How To Pass A Class, Even If You Fail A Test

I thought my first Physics class in high school would be a breeze. My Mom majored in Radiation Physics in college, and always told me I had a knack for the subject. So you can imagine I was surprised when I got my second test of the school year back, and a big, fat “F” graced the top right corner of the page.

At this point, most students would freak out, and fall into a death spiral of fear and confusion over a failed test. But lo and behold, when report cards came out, I had a solid B in my Physics class, which eventually turned into a B+ for the semester.

Many people believe that learning occurs at a smooth and consistent rate, and a student struggling to maintain a C in a class should slowly progress to a B in the class, and eventually an A. But learning is actually a rollercoaster ride of epiphanies and mental blocks. Especially in a math based subject, it can take one person five minutes, and another five hours, to learn the same concept.

However,  as you gain more knowledge in a specific concept, you can apply the strategies that allowed you to learn easy concepts to harder concepts, and over time, lower the time and effort it takes to absorb those more difficult concepts.

When I failed that test, instead of continuing on with a study strategy that obviously didn’t work, I looked at ways I could change my approach to produce a better result. Luckily, I got a B on my first test, so I simply compared my study strategies for the two tests. When I got the B, I spent a large portion of my preparation time doing practice questions. When I failed, I spent the majority of my time studying class notes.

Obviously, doing practice questions was more effective than studying my class notes. So by doing practice questions before each test, I began to get higher grades on my tests.

If you fail a test, know that it’s not the end of the world. Consult your classmates and your teacher. Research study strategies and try different techniques. Find what works for you! Don’t look at a low grade as a reflection of your self-worth, or even your effort. Instead, see it as an opportunity to improve not only your intellectual capabilities, but also your ability to overcome obstacles in all areas of your life.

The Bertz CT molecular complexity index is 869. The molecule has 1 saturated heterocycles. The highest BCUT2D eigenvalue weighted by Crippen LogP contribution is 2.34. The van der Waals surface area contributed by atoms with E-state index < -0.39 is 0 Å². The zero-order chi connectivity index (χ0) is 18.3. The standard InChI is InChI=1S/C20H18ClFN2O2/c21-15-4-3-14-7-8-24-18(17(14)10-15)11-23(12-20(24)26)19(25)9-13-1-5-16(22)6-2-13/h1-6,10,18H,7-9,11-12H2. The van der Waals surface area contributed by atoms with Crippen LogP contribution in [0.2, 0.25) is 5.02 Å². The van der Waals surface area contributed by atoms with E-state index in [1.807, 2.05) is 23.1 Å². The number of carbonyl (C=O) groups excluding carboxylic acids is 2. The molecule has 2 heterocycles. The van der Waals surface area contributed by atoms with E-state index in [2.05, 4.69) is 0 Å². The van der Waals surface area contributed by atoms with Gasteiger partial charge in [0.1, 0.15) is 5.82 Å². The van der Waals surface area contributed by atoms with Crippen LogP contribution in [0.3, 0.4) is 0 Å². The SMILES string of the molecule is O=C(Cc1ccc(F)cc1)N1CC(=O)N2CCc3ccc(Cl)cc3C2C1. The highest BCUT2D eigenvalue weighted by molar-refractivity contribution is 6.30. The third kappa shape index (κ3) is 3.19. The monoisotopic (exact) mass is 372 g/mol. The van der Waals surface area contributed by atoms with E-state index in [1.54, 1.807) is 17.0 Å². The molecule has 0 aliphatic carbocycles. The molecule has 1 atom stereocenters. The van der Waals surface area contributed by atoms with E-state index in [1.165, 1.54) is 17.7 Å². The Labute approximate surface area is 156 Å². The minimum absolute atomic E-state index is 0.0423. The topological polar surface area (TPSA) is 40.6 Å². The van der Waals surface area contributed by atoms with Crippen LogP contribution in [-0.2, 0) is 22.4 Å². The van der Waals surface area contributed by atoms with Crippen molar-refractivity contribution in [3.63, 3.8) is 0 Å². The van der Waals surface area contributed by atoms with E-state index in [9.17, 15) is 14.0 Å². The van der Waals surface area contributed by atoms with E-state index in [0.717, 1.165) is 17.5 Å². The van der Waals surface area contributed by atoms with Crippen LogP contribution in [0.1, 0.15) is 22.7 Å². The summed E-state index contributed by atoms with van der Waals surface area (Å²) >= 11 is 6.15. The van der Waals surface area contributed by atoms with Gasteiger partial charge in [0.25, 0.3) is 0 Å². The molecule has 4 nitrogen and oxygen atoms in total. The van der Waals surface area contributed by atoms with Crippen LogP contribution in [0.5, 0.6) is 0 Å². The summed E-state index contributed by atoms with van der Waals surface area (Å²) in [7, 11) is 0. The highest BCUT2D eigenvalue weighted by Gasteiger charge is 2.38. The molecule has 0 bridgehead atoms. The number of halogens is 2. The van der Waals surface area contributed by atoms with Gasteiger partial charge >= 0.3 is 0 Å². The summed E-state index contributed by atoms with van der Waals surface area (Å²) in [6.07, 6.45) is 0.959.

-Andrew

Life Lesson: Prioritize and Execute

After a tough day of school and Tennis, I always enjoy having a break at dinner. I usually take 45 minutes to sit down, eat, and enjoy a book. Recently, I have had the pleasure of reading “Extreme Ownership: How U.S. Navy SEALs Lead and Win” by Jocko Willink and Leif Babin. I highly recommend the book to anyone looking to improve their lives. But last night a particular passage stood out from the rest: Prioritize and Execute.

This particular lesson applied to my homework situation last night. I had two tests, a quiz, a project, and 100 pages of reading all due the next day for school. I was tired after conducting interviews for the school newspaper and giving a half hour speech in Chinese, and I had no idea how I could get all the work done and be well rested for my tests.

While I won’t spoil the book for you, Jocko Willink was in a much tougher situation when he learned this lesson. But instead of panicking, he kept a calm head, gave orders to his soldiers to solve each problem, one at a time, and escaped enemy territory with no casualties. If you can learn to prioritize your tasks, then you can get through the day without suffering any financial casualties, or in my case, GPA casualties.

First, I figured out which assignments would be most important. The two tests made up the highest percentage of my grade, so I spent my first 90 minutes of studying preparing for each test. After completing the highest priority task, I looked at what I had left: The project, the quiz, and the reading. The quiz was to be administered last period, so I decided to skip the review and plan to do it during study hall the next day. Finally, I spent another 60 minutes completing the project and doing 40 pages of the reading, since there would not be a quiz on the full 100-page reading the next day.